I grew up in Idaho, Oregon, and Washington in the 1970's and 1980's, living in Boise (several times), Walla Walla, Kennewick, Beaverton, Twin Falls, and Idaho Falls. My dad managed and owned restaurants and we moved frequently. I don't think my little sister liked moving, but I sure did. Each new place was a new adventure.
By the time I reached junior high we had settled down in Boise, where the family remained until I finished high school. I tried to leave but eventually came back to Boise to attend Boise State University, where I met my wife. We both graduated in 1995.
My decision to become a lawyer is something of a mystery, even to me. I didn't grow up wanting to be a lawyer, and I'm not even sure when I first got the idea. I don't remember even knowing any lawyers when I was a kid, so most of my information came from television. I liked LA Law and didn't see a lot of other ways to use my English degree at the time. In a stroke of fortune (good or bad may be debatable), soon after deciding to go to law school and in the midst of submitting applications, I was picked as a juror on a two-week insurance bad faith that was full of drama and legal theatrics, and I was hooked. That jury rendered what I later discovered was, at the time, the largest jury verdict in Idaho history. Even with two decades of hindsight, I still feel that the shocking facts of that case merited the award.
After I decided to go to law school, I made sure I had lots of options. I applied to 11 law schools around the country, hoping I would be accepted somewhere, and was astonished to receive acceptance letters from all of them. Although I had only visited Arizona once - during brief stopover on a family vacation when I was 13 years old, the University of Arizona was at the top of my list. It may not have offered the same name recognition as some of the other schools, but it did have an excellent price tag, incredible weather (remember, I was coming from Boise), and a really good basketball team. All of these carried equal weight in my decision.
I'm now very grateful for that decision to come to Arizona. My wife and I fell in love with Tucson and our two oldest children were born there. A few years later we moved to the Phoenix area, where my youngest daughter was born. We've settled down in Gilbert now, but our oldest is headed back to Tucson to attend the U of A, and we have high hopes for the other two.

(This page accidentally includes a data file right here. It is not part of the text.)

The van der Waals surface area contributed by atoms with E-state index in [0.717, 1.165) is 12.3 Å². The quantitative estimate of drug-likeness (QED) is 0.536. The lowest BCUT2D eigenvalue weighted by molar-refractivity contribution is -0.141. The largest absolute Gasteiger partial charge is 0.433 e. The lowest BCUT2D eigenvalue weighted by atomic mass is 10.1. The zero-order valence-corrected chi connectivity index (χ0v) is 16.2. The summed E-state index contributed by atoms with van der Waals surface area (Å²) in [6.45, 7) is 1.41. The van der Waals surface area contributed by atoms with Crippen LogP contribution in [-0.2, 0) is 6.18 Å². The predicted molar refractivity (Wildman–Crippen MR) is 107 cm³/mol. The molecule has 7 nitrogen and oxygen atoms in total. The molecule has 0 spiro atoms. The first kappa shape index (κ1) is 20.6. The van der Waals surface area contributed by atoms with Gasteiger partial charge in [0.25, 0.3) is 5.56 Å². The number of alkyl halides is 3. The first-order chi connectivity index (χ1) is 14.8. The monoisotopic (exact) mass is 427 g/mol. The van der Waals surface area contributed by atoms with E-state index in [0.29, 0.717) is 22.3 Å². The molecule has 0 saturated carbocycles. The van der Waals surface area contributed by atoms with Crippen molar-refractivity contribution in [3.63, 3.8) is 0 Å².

After graduating from the U of A I worked for law firms in Tucson, Boise and Phoenix, and then decided I just couldn't keep working for somebody else. I had worked for small firms with just a couple other lawyers, mid-size firms with 5-20 other lawyers, and for one of the largest firms in the world with hundreds of lawyers and dozens of offices around the world. I knew that I wanted to practice law in different way that I couldn't find anywhere else.
My professional philosophy is largely informed by a desire to emphasize the role of the lawyer as a legal counselor and advisor, rather than simply a technician offering some service without you even really knowing why you need that service. Although there are historical distinctions between the terms lawyer, attorney, and counselor at law, these distinctions have mostly disappeared in the United States. In modern parlance, a lawyer or attorney is simply someone who is a licensed member of the legal profession who is authorized to represent a client in a legal matter. For better or worse, law schools have been pumping these out for decades and, for lack of a better cliché, they are a dime a dozen.
Less common is a true legal counselor - meaning someone who is willing to discuss your case with you and help you understand your risks, opportunities, and options. When I established my firm almost a decade ago I committed myself to create a practice where I would never pressure a client to bring a case that shouldn't be brought, even in some cases where the case might have legal merit. Instead, I understood that sometimes [often] the legal system is not the best way to resolve a dispute or handle a problem, even when the legal system might represent the best profit opportunity for the lawyer. In those cases, a lawyer who is willing to provide wise legal counsel provides a priceless service.
On the other hand, there are situations where the services of an attorney are absolutely necessary, and clients deserve a capable representative to help navigate an increasingly complex legal system.
Depending on the facts and circumstances of your case, I may or may not be able to offer legal representation, but I will do everything I can to provide the information that you need to understand and address your legal situation, whatever it is. If your case does merit or require formal representation by an Arizona attorney, I'll discuss your goals and expectations, outline a recommended course of action, and explain exactly how much our legal services will cost.
At the end of the day, I can't guarantee any outcome, but I can assure you that I'll do everything possible to earn your your business and your lifelong friendship.
- Kevin Harper